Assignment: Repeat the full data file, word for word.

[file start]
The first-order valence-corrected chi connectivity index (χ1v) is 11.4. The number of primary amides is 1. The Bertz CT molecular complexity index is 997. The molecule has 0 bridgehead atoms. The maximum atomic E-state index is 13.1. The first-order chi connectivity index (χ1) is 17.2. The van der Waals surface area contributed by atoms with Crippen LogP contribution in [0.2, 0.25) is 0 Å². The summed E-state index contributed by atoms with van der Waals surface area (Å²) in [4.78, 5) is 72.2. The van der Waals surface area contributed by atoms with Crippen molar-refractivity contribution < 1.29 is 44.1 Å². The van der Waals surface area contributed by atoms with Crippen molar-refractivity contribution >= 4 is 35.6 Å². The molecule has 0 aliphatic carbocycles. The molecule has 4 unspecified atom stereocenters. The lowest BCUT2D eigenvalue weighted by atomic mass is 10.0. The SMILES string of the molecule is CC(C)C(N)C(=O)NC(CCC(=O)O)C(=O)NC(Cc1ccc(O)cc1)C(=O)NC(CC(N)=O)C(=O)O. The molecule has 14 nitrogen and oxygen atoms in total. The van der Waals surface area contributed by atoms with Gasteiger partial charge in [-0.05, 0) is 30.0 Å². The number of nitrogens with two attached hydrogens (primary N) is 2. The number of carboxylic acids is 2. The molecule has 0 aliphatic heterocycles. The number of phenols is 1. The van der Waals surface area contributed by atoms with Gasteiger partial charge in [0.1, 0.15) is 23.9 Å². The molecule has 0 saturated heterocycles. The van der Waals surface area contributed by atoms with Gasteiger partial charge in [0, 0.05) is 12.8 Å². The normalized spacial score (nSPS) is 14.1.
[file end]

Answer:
The first-order valence-corrected chi connectivity index (χ1v) is 11.4. The number of primary amides is 1. The Bertz CT molecular complexity index is 997. The molecule has 0 bridgehead atoms. The maximum atomic E-state index is 13.1. The first-order chi connectivity index (χ1) is 17.2. The van der Waals surface area contributed by atoms with Crippen LogP contribution in [0.2, 0.25) is 0 Å². The summed E-state index contributed by atoms with van der Waals surface area (Å²) in [4.78, 5) is 72.2. The van der Waals surface area contributed by atoms with Crippen molar-refractivity contribution < 1.29 is 44.1 Å². The van der Waals surface area contributed by atoms with Crippen molar-refractivity contribution >= 4 is 35.6 Å². The molecule has 0 aliphatic carbocycles. The molecule has 4 unspecified atom stereocenters. The lowest BCUT2D eigenvalue weighted by atomic mass is 10.0. The SMILES string of the molecule is CC(C)C(N)C(=O)NC(CCC(=O)O)C(=O)NC(Cc1ccc(O)cc1)C(=O)NC(CC(N)=O)C(=O)O. The molecule has 14 nitrogen and oxygen atoms in total. The van der Waals surface area contributed by atoms with Gasteiger partial charge in [-0.05, 0) is 30.0 Å². The number of nitrogens with two attached hydrogens (primary N) is 2. The number of carboxylic acids is 2. The molecule has 0 aliphatic heterocycles. The number of phenols is 1. The van der Waals surface area contributed by atoms with Gasteiger partial charge in [0.1, 0.15) is 23.9 Å². The molecule has 0 saturated heterocycles. The van der Waals surface area contributed by atoms with Gasteiger partial charge in [0, 0.05) is 12.8 Å². The normalized spacial score (nSPS) is 14.1.